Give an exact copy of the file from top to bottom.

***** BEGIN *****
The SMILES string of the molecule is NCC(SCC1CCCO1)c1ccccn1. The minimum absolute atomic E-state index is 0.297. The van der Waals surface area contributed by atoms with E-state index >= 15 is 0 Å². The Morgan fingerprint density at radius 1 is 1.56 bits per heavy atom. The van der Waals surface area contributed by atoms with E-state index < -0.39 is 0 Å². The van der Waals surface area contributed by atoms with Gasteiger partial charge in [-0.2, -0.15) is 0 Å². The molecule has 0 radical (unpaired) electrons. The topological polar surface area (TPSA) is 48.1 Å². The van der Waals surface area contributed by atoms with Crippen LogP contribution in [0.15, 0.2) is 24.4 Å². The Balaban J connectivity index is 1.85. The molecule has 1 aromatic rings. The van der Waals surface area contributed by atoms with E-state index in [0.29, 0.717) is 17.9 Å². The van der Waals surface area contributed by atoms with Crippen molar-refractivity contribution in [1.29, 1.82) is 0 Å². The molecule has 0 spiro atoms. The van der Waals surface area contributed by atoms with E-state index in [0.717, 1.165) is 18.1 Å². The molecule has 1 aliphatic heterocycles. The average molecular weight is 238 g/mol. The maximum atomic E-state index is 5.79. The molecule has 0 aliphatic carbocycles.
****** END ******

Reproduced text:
The SMILES string of the molecule is NCC(SCC1CCCO1)c1ccccn1. The minimum absolute atomic E-state index is 0.297. The van der Waals surface area contributed by atoms with E-state index >= 15 is 0 Å². The Morgan fingerprint density at radius 1 is 1.56 bits per heavy atom. The van der Waals surface area contributed by atoms with E-state index < -0.39 is 0 Å². The van der Waals surface area contributed by atoms with Gasteiger partial charge in [-0.2, -0.15) is 0 Å². The molecule has 0 radical (unpaired) electrons. The topological polar surface area (TPSA) is 48.1 Å². The van der Waals surface area contributed by atoms with Crippen LogP contribution in [0.15, 0.2) is 24.4 Å². The Balaban J connectivity index is 1.85. The molecule has 1 aromatic rings. The van der Waals surface area contributed by atoms with E-state index in [0.29, 0.717) is 17.9 Å². The van der Waals surface area contributed by atoms with Crippen molar-refractivity contribution in [1.29, 1.82) is 0 Å². The molecule has 0 spiro atoms. The van der Waals surface area contributed by atoms with E-state index in [0.717, 1.165) is 18.1 Å². The molecule has 1 aliphatic heterocycles. The average molecular weight is 238 g/mol. The maximum atomic E-state index is 5.79. The molecule has 0 aliphatic carbocycles.